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|My no, no, no day!|
Author: Patterson, Rebecca
After having a day in which nothing is right, tired Bella cuddles with her mother and talks about having a more cheerful day tomorrow.
|Accelerated Reader Information:|
Interest Level: LG
Reading Level: 2.80
Points: .5 Quiz: 151597
Common Core Standards
Grade K → Reading → RL Literature → K.RL Key Ideas & Details
Kirkus Reviews (04/01/12)
School Library Journal (07/01/12)
The Bulletin of the Center for Children's Books (06/12)
Full Text Reviews:
Bulletin for the Center... - 06/01/2012 “Yesterday I woke up and Bob was crawling around my room licking my jewelry . . . So I shouted, Get out of my room! And that was the start of my no, no, no day,” says young Bella. Thus begins a bad day, in which Bella revolts against her breakfast egg, angrily kicks off her shoes, protests being confined to a shopping cart (with baby brother Bob), refuses to play nicely at her playdate, pitches a fit at ballet class, and so on until her increasingly bad temper ends in a total meltdown at bedtime. As her patient mother tells her goodnight, Bella makes a confession, “Today was a very bad day, Mommy. Sorry.” Her mother reassures her that everyone has those days and that “perhaps you will be more cheerful tomorrow! And . . . I WAS! I WAS! I was cheerful . . . ALL DAY LONG!” Young children (especially those with oft-admired adorable baby siblings) will appreciate Patterson’s vivid storytelling, sympathize with Bella and her many woes, and find relief and reassurance in the message that bad days don’t last forever. The lively and detailed art features muted and pastel tones, against which stocky brunette Bella in her red dress and shoes stands out. Patterson is particularly deft at portraying Bella’s emotional state through her dramatic posture as she throws out her hands in defiance, clenches her fists in frustration, or prostrates herself on the ground in a fit, all while her eyes squint grumpily and her mouth is perpetually open in vehement verbal protest. Cute baby Bob is clearly bewildered by his sister’s emotional state, while Bella’s put-upon mother exhibits the kind of weary, grim-lipped endurance that will be familiar to many parents. This might be a good one to tuck away for a similarly dreadful day or to use as discussion about bad days for those too little for Viorst’s Alexander and the Terrible Horrible No Good Very Bad Day (BCCB 12/72). JH - Copyright 2012 The Board of Trustees of the University of Illinois.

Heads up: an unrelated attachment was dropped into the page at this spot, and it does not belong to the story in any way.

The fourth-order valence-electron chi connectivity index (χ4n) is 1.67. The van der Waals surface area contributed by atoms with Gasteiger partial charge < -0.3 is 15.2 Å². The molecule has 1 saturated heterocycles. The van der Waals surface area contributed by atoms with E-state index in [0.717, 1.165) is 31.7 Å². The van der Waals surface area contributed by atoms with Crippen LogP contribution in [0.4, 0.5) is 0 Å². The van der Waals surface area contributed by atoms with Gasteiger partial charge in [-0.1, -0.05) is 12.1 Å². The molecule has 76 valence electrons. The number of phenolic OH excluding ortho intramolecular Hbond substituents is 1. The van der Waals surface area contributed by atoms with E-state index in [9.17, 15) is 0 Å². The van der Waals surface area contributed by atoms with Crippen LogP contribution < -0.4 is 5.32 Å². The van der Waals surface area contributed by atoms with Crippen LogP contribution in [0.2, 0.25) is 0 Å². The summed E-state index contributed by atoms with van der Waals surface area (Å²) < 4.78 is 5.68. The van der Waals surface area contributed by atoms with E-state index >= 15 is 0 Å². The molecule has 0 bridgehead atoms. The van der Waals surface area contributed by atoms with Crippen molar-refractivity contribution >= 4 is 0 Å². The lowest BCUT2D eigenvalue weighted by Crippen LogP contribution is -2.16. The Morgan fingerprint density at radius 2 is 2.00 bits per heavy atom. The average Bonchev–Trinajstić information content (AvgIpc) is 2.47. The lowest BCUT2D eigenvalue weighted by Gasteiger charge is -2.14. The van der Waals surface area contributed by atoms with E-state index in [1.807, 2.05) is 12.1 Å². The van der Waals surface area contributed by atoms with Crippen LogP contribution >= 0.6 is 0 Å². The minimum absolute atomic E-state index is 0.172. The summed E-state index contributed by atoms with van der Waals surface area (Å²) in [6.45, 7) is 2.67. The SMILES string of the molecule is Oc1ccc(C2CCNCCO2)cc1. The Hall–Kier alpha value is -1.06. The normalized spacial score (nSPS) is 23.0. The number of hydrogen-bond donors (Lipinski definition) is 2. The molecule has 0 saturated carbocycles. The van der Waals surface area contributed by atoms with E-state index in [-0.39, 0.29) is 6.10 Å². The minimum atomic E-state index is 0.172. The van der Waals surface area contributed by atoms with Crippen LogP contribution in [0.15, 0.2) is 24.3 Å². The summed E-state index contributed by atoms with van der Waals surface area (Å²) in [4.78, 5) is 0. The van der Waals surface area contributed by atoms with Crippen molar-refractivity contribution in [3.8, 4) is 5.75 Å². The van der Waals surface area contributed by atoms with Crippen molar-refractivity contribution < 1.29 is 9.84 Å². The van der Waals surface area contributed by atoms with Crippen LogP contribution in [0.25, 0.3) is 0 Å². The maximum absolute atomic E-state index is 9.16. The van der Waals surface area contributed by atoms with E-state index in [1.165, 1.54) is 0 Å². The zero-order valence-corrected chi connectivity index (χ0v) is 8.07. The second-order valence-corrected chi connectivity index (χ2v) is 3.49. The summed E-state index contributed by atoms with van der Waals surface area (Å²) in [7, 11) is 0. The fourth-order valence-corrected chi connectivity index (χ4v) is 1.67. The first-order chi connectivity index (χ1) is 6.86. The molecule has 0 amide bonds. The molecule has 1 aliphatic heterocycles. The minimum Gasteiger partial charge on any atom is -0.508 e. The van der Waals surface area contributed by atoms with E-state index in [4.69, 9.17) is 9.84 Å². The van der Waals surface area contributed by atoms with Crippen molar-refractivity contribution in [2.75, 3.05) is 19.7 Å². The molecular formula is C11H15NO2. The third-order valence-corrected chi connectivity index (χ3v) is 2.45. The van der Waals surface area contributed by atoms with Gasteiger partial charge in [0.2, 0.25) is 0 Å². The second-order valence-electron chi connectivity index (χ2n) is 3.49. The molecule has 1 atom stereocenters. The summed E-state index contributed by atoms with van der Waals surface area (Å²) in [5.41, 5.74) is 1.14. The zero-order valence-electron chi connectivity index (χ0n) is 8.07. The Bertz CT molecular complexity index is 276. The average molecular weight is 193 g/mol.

School Library Journal - 07/01/2012 PreS-K—From the moment young Bella opens her eyes, the day goes downhill. She chases her baby brother out of her room when she catches him eating her jewelry, has a problem with her breakfast egg, hates her shoes, and won't cooperate in the supermarket or at playgroup. Ballet is "tooo itchy," her peas too hot, her bath too cold, the toothpaste too minty, and, of course, going to bed is out of the question. Only after a story and cuddle does she calm down with Mom's reassurance, "We all have those days sometimes, but perhaps you will be more cheerful tomorrow!" And sure enough, she is. Patterson's watercolor cartoons are hilarious, depicting a crying, tantrum-throwing preschooler who flings her shoes in the air; tries to climb out of the shopping cart; and lies on the sidewalk, leg aloft, to win the sympathy of passersby because her foot hurts. On a page of sequential drawings, Bella is on the floor shouting, "No bed no no...bed" while her body goes through various contortions. All her protestations appear in extra-large black type throughout. And through it all, her mom is ever-patient, though she looks more bedraggled as the day wears on. Tetchy preschoolers are not new to picture books, but any youngster who has experienced similar days will readily relate to Bella and be comforted to know that sunnier days do lie ahead.—Marianne Saccardi, formerly at Norwalk Community College, CT - Copyright 2012 Publishers Weekly, Library Journal and/or School Library Journal used with permission.